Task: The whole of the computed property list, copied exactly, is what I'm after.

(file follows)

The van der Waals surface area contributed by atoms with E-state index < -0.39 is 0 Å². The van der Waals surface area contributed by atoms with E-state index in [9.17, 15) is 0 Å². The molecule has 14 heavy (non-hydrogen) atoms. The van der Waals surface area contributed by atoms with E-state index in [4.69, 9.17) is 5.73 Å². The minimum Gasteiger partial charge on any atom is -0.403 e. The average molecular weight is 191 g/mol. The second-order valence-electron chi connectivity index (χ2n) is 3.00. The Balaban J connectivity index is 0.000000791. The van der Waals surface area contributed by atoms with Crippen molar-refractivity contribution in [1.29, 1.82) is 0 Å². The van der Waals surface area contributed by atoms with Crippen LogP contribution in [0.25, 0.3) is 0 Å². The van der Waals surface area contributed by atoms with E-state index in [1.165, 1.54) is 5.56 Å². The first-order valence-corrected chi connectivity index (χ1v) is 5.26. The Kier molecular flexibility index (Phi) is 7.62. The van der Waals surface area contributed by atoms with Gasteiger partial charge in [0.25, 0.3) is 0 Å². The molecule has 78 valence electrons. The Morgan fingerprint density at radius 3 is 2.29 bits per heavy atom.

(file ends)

The van der Waals surface area contributed by atoms with E-state index < -0.39 is 0 Å². The van der Waals surface area contributed by atoms with E-state index in [9.17, 15) is 0 Å². The molecule has 14 heavy (non-hydrogen) atoms. The van der Waals surface area contributed by atoms with E-state index in [4.69, 9.17) is 5.73 Å². The minimum Gasteiger partial charge on any atom is -0.403 e. The average molecular weight is 191 g/mol. The second-order valence-electron chi connectivity index (χ2n) is 3.00. The Balaban J connectivity index is 0.000000791. The van der Waals surface area contributed by atoms with Crippen molar-refractivity contribution in [1.29, 1.82) is 0 Å². The van der Waals surface area contributed by atoms with Crippen LogP contribution in [0.25, 0.3) is 0 Å². The van der Waals surface area contributed by atoms with E-state index in [1.165, 1.54) is 5.56 Å². The first-order valence-corrected chi connectivity index (χ1v) is 5.26. The Kier molecular flexibility index (Phi) is 7.62. The van der Waals surface area contributed by atoms with Gasteiger partial charge in [0.25, 0.3) is 0 Å². The molecule has 78 valence electrons. The Morgan fingerprint density at radius 3 is 2.29 bits per heavy atom.